Looking for the best books to learn Japanese? Generally interested in reading about Japan and Japanese culture?
I’ve read over 100 books on Japanese and Japan but most have been a waste of time. When you’re looking to learn working Japanese you’ll hear about Mina no Nihongo or Genki no doubt. These famous titles are not included and offer little value to true polymaths and linguists looking to go beyond light mental exertion in the form of college courses.
What I have listed is a list of books that will give you a deep understanding of the subject in the way solid programming reference books will teach you the ins and outs of operating in the language. Every book is a book I still own and have read cover to cover.
“Study your whole life, stay young your whole life.” -Mitsuo Aida
The first year of your study should be dedicated to these three books: The Holy Trinity by The Japan Times. These will not lead you astray. Through mastery you shall not falter and reach Japanese enlightenment and eternal proficiency.
The Holy Trinity of Dictionary of Japanese Grammar by The Japan Times
Seriously though, I’ve owned the trinity below for over ten years, having re-bought them two to three times each as they literally fell apart after much use in Japanese university life, water damage from the typhoons of Okinawa and constant reference (even today). If there were ever a Wikipedia of the Japanese language, these books would constitute the majority of it.
For those who know why I began studying Japanese, you might laugh when I call this “The Bible”. But it is truly the best and first book that you should read if you’re serious about learning how to speak Japanese. There’s no better book for the first six months of your study and if you aim is to become conversationally fluent, this will breakdown the essentials in an easy to understand format. Whether it’s the sheer basics of the language, or the fine nuances between fundamental grammar, you’ll get it in this book.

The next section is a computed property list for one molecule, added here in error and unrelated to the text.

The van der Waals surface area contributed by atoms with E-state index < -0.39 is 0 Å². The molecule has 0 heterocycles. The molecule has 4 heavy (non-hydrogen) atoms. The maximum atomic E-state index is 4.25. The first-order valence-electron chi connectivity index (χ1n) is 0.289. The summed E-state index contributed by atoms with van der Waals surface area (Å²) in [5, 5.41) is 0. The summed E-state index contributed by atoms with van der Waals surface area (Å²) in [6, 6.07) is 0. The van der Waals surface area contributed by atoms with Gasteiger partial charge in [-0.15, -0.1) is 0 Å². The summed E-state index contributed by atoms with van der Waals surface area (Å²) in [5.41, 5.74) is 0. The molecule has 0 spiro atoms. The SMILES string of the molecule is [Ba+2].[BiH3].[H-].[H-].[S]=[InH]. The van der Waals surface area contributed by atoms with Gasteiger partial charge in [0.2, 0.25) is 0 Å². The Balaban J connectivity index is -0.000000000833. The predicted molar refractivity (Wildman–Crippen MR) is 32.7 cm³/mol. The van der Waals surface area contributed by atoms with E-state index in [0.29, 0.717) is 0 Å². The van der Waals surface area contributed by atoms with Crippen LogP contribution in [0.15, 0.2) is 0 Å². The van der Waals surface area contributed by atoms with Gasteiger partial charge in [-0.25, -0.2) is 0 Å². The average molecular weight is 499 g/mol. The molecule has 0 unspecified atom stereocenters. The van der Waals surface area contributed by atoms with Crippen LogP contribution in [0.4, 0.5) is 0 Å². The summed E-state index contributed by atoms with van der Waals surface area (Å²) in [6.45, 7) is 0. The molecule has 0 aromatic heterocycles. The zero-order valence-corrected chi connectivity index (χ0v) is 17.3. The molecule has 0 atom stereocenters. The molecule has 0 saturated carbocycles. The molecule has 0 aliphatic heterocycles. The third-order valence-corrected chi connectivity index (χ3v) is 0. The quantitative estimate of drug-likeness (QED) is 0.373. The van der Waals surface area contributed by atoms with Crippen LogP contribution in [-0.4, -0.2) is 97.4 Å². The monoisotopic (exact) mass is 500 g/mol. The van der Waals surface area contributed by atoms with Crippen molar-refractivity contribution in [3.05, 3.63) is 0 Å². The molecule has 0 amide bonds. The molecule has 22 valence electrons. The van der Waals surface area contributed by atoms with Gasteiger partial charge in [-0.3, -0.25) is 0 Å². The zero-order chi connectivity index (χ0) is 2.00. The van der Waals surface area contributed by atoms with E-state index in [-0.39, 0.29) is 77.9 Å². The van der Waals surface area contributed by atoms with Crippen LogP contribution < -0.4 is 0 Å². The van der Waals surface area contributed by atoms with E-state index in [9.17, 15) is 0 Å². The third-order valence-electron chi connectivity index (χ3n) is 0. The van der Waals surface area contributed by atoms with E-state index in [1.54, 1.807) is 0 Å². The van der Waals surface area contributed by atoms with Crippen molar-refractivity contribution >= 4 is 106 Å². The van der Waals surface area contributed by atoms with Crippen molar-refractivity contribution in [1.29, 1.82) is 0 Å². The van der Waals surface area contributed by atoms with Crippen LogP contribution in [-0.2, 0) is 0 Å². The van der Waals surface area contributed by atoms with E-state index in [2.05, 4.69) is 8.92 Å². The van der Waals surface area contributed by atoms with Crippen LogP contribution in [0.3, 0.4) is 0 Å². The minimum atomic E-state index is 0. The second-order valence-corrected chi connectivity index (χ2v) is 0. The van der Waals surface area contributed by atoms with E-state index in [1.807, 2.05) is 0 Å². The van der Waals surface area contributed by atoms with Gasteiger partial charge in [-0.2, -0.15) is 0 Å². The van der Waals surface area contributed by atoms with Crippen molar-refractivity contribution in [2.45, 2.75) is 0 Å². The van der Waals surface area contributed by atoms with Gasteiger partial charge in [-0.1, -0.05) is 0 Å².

What do you get in the next logical progression from A Dictionary of Basic Japanese Grammar? Well for starters, the training wheels that are romaji get ripped off, forcing you to get to grips with kana and kanji. Mastery of this helps in passing the JLPT N2/2kyu with ease.
This is the red-headed stepchild of the Holy Trinity. Besides literally being red, I’d prefer to call it the necessary sequel to A Dictionary of Intermediate Japanese Grammar. It covers politeness in written and spoken language as well as grammar that’s fairly common in conversation such as に決まっている, ことに, and いわゆる. This will not prepare you for JLPT N1/1kyu.